The economy is changing and successful companies are responding by investing in programs that will position them to maximize their human resources potiential. By understanding how to manage people virtually, you can lower expenses and improve your return on investment.
Yet, with some foresight and careful planning, the worst storm can be weathered. Virtual teams offer a compelling way to offset potential risks. A virtual team is a collection of individuals who are geographically dispersed and who collaborate via communication and information technologies in order to accomplish a specific goal.
According to a recent study by the Institute for Corporate Productivity, 77% of respondents said that offering virtual leadership development is important yet more than a 25% of these organizations do not currently offer training or development opportunities to improve virtual leadership skills.
Many argue that virtual teams are not as effective or efficient as collocated teams, which prioritizes face-to-face contact. What many fail to realize is that the benefits typically associated with face-to-face teams can be achieved more conveniently, and at a fraction of the cost, by using virtual teams. The delivery may differ, but the results are the same.
To be successful, virtual teams need to grasp the importance of frequent, open communication. Trying to duplicate the workings of a collocated team in a virtual environment proved to be both frustrating and unproductive for many companies trying to make the leap.
The truth is that traditional teams and virtual teams face many of the same challenges. However, small problems that would pose a mere inconvenience to traditional teams can prove to be major hurdles for virtual teams, including: cost reduction, improved work-life balance, future access to meetings due to ease of recording, and conference attendance regardless of geographic location.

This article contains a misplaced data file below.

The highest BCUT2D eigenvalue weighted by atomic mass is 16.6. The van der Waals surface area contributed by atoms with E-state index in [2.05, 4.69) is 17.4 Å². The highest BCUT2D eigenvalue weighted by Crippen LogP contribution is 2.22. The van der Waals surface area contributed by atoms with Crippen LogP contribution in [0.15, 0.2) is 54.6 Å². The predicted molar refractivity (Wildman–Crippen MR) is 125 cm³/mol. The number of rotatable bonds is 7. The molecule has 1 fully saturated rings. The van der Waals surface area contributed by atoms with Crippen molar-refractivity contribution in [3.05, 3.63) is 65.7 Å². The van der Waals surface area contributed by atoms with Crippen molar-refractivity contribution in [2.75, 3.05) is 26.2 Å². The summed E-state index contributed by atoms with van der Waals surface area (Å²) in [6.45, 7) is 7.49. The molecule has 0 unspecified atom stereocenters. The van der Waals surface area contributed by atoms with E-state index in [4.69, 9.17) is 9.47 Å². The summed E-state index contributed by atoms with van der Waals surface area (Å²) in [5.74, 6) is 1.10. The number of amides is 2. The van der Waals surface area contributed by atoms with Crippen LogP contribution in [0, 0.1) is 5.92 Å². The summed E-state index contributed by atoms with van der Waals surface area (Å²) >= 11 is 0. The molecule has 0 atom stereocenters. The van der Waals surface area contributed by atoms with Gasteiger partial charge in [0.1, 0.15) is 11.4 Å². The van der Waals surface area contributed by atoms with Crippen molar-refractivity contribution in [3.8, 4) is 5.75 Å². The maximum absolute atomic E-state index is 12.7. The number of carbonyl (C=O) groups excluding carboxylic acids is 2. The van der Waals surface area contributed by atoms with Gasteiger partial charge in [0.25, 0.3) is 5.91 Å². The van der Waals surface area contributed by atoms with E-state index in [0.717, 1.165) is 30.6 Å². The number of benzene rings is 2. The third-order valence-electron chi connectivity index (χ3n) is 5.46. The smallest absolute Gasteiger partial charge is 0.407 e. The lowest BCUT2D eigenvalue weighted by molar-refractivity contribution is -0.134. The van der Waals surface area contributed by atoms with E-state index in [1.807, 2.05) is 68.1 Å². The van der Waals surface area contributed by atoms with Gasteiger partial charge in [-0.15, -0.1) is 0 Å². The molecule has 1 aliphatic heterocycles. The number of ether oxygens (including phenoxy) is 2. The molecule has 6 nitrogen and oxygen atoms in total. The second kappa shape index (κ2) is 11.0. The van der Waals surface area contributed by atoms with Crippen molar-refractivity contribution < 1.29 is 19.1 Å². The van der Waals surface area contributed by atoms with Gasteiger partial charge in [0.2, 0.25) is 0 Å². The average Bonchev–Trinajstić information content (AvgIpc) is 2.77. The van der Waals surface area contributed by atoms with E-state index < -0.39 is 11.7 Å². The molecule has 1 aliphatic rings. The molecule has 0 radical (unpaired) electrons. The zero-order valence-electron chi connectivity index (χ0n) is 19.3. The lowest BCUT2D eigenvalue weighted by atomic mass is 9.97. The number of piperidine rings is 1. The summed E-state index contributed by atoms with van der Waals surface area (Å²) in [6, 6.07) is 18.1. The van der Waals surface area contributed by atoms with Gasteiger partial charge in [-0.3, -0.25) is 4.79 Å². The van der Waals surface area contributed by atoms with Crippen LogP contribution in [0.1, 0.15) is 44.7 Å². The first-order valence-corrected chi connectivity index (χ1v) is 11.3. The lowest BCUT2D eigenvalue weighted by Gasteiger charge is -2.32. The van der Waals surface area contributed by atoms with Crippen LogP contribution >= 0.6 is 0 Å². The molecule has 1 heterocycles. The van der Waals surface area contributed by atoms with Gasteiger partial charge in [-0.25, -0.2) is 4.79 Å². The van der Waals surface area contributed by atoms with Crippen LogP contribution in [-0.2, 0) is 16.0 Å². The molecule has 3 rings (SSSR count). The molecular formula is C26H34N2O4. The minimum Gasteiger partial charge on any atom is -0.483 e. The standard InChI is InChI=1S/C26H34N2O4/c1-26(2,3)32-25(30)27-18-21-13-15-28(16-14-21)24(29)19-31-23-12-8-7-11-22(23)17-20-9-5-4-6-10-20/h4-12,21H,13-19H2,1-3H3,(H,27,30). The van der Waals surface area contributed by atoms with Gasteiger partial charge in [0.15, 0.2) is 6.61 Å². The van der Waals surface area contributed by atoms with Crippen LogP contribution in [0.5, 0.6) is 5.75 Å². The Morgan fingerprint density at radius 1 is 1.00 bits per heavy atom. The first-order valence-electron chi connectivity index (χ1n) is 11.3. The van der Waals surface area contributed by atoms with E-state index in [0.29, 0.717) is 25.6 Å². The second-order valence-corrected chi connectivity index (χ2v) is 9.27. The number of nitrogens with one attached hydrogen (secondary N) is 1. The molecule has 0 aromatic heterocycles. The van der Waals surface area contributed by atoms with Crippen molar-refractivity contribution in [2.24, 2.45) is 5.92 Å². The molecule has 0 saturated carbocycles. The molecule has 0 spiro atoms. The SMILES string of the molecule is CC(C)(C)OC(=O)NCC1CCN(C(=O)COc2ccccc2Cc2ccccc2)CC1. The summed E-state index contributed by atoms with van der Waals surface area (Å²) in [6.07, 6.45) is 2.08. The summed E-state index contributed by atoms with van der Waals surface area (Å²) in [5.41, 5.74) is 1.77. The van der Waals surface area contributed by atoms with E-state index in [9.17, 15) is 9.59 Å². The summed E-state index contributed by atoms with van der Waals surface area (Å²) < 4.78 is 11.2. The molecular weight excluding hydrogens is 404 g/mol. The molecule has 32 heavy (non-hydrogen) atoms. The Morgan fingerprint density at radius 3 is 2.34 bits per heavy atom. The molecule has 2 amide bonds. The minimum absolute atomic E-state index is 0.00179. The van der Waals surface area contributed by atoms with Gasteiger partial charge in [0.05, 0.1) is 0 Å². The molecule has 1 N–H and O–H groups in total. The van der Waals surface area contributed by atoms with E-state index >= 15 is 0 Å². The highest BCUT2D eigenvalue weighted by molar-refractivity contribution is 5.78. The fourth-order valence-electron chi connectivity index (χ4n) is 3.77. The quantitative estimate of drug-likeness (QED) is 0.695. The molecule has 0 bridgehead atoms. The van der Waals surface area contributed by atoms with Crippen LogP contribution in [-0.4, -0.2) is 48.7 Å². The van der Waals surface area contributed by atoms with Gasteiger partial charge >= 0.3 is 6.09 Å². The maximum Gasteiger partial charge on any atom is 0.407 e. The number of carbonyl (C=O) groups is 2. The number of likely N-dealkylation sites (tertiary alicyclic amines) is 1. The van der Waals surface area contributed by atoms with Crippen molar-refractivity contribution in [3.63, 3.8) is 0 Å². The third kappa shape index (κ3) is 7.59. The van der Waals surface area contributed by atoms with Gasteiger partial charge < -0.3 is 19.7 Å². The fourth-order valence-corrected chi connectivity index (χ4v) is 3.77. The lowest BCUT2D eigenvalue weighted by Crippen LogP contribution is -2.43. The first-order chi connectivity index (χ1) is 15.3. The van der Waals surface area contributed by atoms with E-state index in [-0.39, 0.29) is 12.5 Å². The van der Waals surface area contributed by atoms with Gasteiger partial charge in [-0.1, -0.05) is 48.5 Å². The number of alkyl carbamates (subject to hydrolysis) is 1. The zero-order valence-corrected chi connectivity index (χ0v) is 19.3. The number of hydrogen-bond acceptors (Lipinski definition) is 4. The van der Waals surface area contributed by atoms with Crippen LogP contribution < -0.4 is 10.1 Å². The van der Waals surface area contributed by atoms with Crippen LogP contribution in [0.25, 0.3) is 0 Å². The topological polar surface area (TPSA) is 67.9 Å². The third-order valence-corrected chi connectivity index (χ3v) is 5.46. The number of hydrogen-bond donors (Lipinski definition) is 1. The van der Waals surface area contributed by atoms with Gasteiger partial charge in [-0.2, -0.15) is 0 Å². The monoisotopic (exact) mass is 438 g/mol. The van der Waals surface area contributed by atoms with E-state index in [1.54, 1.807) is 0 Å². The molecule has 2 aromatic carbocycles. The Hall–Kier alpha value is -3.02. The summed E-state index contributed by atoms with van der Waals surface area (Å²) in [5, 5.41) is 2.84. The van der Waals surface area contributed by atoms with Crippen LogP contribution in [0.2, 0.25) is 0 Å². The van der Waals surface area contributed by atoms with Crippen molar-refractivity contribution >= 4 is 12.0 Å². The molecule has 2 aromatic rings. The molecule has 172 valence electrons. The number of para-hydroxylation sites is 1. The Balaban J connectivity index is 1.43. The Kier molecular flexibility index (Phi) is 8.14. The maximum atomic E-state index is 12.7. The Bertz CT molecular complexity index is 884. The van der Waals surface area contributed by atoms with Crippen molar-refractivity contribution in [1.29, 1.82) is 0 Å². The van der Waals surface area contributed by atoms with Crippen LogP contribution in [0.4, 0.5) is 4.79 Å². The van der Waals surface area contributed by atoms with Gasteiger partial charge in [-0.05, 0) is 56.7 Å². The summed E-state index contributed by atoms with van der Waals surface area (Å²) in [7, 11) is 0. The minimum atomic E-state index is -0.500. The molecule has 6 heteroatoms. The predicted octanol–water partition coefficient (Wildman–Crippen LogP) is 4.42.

Understanding the “new dynamic” of the virtual world takes more than a bit of getting used to.
But there are also potential pitfalls if you don’t take the necessary precautions.
For example, technology can be an obstacle when conducting virtual meetings. Some tips around this obstacle include:
- At some point, the technology will fail. Always have a back-up plan.
- Have a tech person on call so meeting planners can focus on conducting the meeting and not on technical glitches that may occur.
- Have an alternative conference call-in number available when conducting video or audio conference calls.
- Ensure meeting participants understand how to use the technology, including laptops, projectors, conference lines, etc.
- Confirm that the technology being used is appropriate to the type of meeting you are holding.
Another obstacle is engaging the participation of people that are not face-to-face. Some tips around this obstacle include:
- Minimize the feeling of isolation from remote participants by having everyone attend remotely. If this is not a possibility, make sure those who are not in the room feel valued and involved, by soliciting their input or acknowledging their responses.
- Establish some rules of engagement for meeting behaviors and attach it to the meeting agenda.
- Look for opportunities to verify that the person on the other end of the phone is engaged and understands what is being discussed. A simple way to do this is to check in with people every three presentation slides or every 10 minutes.
- Have multiple presenters. The change of voice and pitch can help keep people engaged.
Circulate information about the myths of multi-tasking. This is to limit the number of tasks meeting participants will perform while attending/participating in a virtual meeting.